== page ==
The mountains are calling.

I’ve been in Torino for just over a month now, I only just made it out of the city last weekend. I mean I am starting to have some semblance of a life here so some weekends I do have chores and other things that make for really unexciting blog postings. Next time, I’ll write about my trip to the grocery store. How about that?

The pull of the mountains was too much and I decided that our newest weekend adventure was to trek (okay…get the train) into those not so distant hills and have a mooch around. Yes, those are the words of all great adventurers…have a mooch around. Look it up. It’s history……or something. After looking through the trusty Lonely Planet for towns day trip length away, I chose Aosta. The constantly mispronounced by mumbling English speakers- Ah-osta not Eh-osta. You know us Canadians, getting our ‘ehs’ all up in everyone’s business.

The train ride up is almost worth as much as the town itself, the sun shines off the snow cap as the train winds it’s way around the bases of the mountains. Small villages, single houses and the odd ruined castle perch on the sides of hills. It’s really hard to take it all in and try to have a conversation with your friends at the same time. I’ve realised that this is why I mostly travel solo. Who needs conversation when you have views. Does this make me unsociable? I tried my well practiced hockey watching trick of talking to people while not actually looking at them but my news friends are not as well acquainted with this lack of eye contact as my Island friends as and I think it got awkward.

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As far as I am aware there isn’t a direct train from Torino to Aosta so you are required to change in Ivera. The Ivera-Aosta train is waiting on the same platform making the five minutes connection time just enough to catch it. I have no idea about Ivera as a town but the train station was kind of unremarkable. When we reached Aosta we didn’t really have much of a plan of what what we wanted to do or see so we chose just to wander; thankfully there are handy picture signposts pointing out the sights of the town. Before we walked around, we needed lunch. No one likes to sight see when they are hungry, am I right? The trip up until this point had gone without a hitch but because it’s Italy I’m pretty sure it’s mandatory that there IS a hitch in your plan. We’d left Torino later in the afternoon so after a 2 hour train ride we had arrived in Aosta in those magic hours between lunch and dinner where everything is shut. We found one place that was open and was serving food so it was that or nothing. I’m really glad that we chose this place because it really adds to the story. We sat down at the table and the (I’m assuming) owner came over to take our orders. I asked for fizzy water to which I received the reply “We don’t use plastic here. We have real clean water to drink from the tap so I can give you that”. Excuse me?! You don’t use plastic. And you are offering me tap water!!  Am I still in Italy or have I been somehow transported back to BC? After he served us our sandwiches, he gave us a sales pitch about his cafe and how they are free-trade and work in cooperation with a charity who grows food on lands taken from the Mafia. It’s a good cause and had our sandwiches not been the most expensive things I have ever eaten I might have been more inclined to peruse his wears. But charging 6 euro for a Piadina (which is basically a tortilla and some cheese in it) seems a little extortionate. I bet the Mafia was behind it.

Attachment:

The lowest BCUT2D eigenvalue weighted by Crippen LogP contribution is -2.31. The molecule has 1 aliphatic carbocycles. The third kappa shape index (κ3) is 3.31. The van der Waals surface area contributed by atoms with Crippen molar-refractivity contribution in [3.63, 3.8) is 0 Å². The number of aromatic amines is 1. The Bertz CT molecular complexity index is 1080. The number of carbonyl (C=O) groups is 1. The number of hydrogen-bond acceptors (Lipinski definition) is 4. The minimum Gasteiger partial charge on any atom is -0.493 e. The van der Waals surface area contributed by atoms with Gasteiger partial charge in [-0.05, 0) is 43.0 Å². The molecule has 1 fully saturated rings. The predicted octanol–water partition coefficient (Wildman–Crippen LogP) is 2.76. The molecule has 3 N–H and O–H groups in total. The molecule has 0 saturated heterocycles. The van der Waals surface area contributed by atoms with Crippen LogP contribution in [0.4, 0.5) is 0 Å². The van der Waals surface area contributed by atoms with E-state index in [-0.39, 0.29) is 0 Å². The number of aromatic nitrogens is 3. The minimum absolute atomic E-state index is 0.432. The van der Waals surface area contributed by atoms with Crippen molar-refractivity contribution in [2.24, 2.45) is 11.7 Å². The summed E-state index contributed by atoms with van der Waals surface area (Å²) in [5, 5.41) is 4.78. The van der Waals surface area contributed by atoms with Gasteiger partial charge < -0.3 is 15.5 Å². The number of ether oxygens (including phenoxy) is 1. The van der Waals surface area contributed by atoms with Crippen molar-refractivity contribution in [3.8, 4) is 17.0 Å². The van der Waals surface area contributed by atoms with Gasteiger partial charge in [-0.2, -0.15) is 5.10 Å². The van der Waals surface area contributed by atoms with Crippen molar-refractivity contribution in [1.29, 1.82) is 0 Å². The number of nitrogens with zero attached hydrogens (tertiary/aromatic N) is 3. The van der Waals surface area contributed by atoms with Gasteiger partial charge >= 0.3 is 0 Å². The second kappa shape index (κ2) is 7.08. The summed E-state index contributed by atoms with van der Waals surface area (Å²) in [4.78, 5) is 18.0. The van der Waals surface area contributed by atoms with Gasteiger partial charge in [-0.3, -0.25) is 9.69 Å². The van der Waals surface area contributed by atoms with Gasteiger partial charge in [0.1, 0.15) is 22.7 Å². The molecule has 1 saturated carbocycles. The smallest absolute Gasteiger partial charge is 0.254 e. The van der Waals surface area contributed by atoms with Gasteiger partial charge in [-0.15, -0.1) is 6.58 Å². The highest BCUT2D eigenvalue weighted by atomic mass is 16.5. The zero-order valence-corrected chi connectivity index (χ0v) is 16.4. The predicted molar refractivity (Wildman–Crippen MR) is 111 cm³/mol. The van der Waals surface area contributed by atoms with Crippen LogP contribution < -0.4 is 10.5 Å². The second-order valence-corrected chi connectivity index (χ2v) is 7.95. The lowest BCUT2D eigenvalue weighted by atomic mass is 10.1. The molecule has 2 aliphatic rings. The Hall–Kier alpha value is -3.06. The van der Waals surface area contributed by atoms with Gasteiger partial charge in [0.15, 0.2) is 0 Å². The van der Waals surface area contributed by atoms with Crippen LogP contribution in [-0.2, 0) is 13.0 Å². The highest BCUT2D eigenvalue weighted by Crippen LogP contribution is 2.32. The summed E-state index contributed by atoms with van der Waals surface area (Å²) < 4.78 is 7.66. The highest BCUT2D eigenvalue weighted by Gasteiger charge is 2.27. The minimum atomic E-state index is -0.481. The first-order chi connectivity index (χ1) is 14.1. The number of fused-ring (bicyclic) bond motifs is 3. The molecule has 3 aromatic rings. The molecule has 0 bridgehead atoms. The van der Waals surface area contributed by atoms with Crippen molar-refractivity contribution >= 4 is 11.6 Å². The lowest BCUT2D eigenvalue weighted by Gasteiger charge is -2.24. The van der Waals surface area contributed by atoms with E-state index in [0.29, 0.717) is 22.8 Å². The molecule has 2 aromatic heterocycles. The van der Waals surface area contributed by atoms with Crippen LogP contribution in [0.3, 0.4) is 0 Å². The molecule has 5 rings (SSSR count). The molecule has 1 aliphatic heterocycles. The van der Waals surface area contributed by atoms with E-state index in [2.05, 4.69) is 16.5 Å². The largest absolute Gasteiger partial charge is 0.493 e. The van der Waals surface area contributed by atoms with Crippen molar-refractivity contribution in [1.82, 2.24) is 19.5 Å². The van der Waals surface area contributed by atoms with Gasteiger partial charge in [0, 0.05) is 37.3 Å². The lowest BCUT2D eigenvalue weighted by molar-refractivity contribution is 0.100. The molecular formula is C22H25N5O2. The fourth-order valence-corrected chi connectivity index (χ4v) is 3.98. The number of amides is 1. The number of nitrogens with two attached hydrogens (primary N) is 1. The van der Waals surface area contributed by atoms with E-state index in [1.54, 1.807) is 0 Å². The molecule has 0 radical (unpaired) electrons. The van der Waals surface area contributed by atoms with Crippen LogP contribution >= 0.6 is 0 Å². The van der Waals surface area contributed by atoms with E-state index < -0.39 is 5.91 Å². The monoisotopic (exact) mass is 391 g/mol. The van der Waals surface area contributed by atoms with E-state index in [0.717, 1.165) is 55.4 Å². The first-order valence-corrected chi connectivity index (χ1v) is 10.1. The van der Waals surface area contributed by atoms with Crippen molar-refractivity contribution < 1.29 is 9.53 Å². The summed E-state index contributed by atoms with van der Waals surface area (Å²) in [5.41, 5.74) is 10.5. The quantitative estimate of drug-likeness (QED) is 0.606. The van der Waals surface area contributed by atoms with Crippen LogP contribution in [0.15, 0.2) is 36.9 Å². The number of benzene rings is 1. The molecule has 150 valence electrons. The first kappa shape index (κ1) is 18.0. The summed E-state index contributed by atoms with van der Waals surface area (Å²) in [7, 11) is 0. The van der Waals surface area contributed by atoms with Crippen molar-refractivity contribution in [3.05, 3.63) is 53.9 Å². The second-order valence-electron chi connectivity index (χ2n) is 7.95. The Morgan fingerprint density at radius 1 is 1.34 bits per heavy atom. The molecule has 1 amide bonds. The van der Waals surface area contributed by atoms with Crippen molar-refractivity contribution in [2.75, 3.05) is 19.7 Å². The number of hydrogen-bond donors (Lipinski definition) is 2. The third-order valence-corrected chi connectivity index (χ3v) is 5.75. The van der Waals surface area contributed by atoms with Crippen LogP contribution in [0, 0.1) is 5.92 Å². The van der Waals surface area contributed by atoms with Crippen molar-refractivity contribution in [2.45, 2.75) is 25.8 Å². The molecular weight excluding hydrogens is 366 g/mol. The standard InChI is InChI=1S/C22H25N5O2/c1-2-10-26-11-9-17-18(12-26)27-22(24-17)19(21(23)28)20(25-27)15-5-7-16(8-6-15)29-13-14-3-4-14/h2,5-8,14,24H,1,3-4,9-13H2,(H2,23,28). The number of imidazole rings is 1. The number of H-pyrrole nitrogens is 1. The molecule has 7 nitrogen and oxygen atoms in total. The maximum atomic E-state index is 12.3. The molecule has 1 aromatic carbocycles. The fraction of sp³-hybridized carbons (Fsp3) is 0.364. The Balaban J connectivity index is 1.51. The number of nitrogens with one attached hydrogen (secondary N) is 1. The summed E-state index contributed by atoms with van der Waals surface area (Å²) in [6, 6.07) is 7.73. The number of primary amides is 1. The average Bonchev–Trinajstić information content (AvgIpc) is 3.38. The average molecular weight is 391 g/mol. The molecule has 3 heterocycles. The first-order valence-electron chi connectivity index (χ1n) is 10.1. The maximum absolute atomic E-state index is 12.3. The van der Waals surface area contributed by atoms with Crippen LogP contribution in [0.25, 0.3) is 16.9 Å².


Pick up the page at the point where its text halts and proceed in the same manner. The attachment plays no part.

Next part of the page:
The town of Aosta has an interesting history. It was a Roman colony during the times of the empire and the layout has a Roman feel to it. Straght roads, flush corners. It was a very important militaristic site because of the location in the Alps. A lot of the Roman buildings can still be seen in the town but they seem blocked from public access. Although that might be because we got to town so late and they had all shut for the day. There is a pretty impressive theatre, ancient walls and gates to the city with a pretty spectacular mountain backdrop.

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Another hitch was that we went on the Saturday before Palm Sunday, a day on which people go to church apparently,  so a lot of the churches in Aosta were actually being used for services  and we didn’t feel right wandering in an taking pictures.

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Again this being Italy, it would be right if something completely random didn’t happen so here goes; we were standing on the side of the road trying to make up our mind to wander a bit more or to head back to the train station when an truck pulls up in front of us, the driver gets out, closes the door and begins to walk away. Suddenly the car horn beeps and it won’t stop, we turn expecting to see a child or an angry wife but alas it’s the man’s dog. The dog has jumped up with his paws on the steering wheel to see where his buddy is going and won’t get off. The horn was going off for about 15-20 seconds as the owner decided what to do – continue on or go back and stop the dog. With many towns people and tourists standing around gawping and chuckling about the dog, he decided to go and stop the dog but every time he shut the door the dog would jump back up on the steering wheel. Admitting defeat, he hung his head in shame, got into the car and drove away. Now, I have a feeling that this is one of those moments which is incredibly entertaining for me to remember but you totally had to be there for it to be as funny as it was for me.

I really enjoyed Aosta and I imagine that I would have enjoyed it even more in the daytime when things were open. I think it would be worth another trip up in the summer to see how the other season lives.

Peace K xxx

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